For far too long innovation has been left to chance. We are interested in explaining the many facets that make up a successful innovation endeavor but it can be extremely tough to capture and explain the complexity of innovation. Innovation is dynamic and throwing open this set of models allows for it to be constantly improved for all to benefit.

Four Critical Slides
Here are just four of the critical slides from the different decks you can view at slideshare as well as on the two leading innovation sites of, with the opening article on this discussion at:

We have also suggested these presentation outlines can be best viewed in this ‘given’ order:

Innovation Business Architecture

Innovation Reference Framework

Examination of Innovation Types

The four critical slides to provide you an overview are:

The multiple layers to build

These are the multiple layers and should be followed in a systematic way. You work from outside in for building on each to get a more connected result from working through these.

The four orientation points to keep mapping back too

Good innovation needs to map back to the Strategy. The corporate strategy and what will enable innovation within the organization need to be considered. Also what this slide shows you is the real value of having what we call as anchoring points, the orientation of what you are needed to map back too with your innovation efforts.

The Five Critical Focal Points within Innovation

This slide shows the five critical areas that support and sustain innovation. There are ‘musts’ to have and each of these five aspects need carefully thinking through.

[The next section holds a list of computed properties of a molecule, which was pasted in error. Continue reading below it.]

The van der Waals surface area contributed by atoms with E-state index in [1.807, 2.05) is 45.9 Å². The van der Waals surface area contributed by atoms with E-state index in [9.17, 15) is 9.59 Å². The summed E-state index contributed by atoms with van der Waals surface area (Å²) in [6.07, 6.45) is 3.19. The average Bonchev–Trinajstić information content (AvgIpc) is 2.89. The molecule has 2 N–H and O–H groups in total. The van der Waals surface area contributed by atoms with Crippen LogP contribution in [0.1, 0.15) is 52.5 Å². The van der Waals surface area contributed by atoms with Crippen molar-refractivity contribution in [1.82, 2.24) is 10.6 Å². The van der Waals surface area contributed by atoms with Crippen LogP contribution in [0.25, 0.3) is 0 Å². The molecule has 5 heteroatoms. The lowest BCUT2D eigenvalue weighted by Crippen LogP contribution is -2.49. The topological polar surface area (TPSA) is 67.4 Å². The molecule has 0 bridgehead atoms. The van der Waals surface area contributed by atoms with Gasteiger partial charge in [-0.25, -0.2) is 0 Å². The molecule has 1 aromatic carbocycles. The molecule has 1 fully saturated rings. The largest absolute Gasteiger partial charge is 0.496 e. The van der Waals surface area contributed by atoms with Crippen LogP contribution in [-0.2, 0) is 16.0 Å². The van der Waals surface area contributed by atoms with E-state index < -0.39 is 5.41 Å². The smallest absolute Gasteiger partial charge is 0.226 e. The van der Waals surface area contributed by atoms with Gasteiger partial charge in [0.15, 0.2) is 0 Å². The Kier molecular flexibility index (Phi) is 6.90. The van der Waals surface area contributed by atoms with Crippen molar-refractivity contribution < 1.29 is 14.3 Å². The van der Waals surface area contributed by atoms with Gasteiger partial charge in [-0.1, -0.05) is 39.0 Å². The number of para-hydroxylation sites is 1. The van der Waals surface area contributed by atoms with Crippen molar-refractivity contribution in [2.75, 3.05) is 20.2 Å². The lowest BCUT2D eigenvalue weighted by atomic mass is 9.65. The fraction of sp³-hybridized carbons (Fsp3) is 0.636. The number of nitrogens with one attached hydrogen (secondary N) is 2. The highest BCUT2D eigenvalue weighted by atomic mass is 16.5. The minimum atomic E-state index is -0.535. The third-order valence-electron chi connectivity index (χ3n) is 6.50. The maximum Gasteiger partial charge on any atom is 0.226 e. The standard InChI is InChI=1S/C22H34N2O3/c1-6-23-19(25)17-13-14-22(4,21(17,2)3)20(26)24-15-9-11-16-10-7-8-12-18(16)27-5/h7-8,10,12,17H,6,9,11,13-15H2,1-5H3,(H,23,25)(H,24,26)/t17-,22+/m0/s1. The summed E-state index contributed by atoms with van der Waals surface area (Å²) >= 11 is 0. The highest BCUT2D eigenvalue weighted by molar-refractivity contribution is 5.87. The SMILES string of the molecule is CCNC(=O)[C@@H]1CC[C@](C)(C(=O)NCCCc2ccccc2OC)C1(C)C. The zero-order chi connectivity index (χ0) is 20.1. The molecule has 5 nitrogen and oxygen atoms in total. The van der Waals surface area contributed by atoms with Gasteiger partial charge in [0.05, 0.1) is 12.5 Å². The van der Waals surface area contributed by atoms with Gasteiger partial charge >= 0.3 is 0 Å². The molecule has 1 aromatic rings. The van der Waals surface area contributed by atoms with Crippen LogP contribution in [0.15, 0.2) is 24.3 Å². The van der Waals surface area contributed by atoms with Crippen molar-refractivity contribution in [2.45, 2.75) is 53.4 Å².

The recognition of the different types of innovation

Lastly, often totally under-appreciated is each type of innovation is different, in lots of ways. You need to consider an approach that aligns to the strategy and you need to appreciate the attributes, skills and understanding of the different innovation types to know what you need to have in place or bridge to deliver against the specific innovation strategy. So often this recognition is never fully appreciated and where innovation really does break down because the alignment is not fully made of matching resources, capabilities with the approach needed to be taken. Knowing the differences and why is vital.

Explore these different decks, some of it will seem blindingly obvious, some perhaps not. Come join in the open collaborative discussion on the wiki at and make a contribution or seek an answer.

The thinking behind creating an open collaborative innovation framework

I often get very frustrated at the huge loss of energy by many organizations on piecing together a more robust innovation structure.Somehow they lose it. They forget to think it fully through, rush to build some of the component parts and then spend a lot of their time, back filling or bridging the gaps they created in the first place.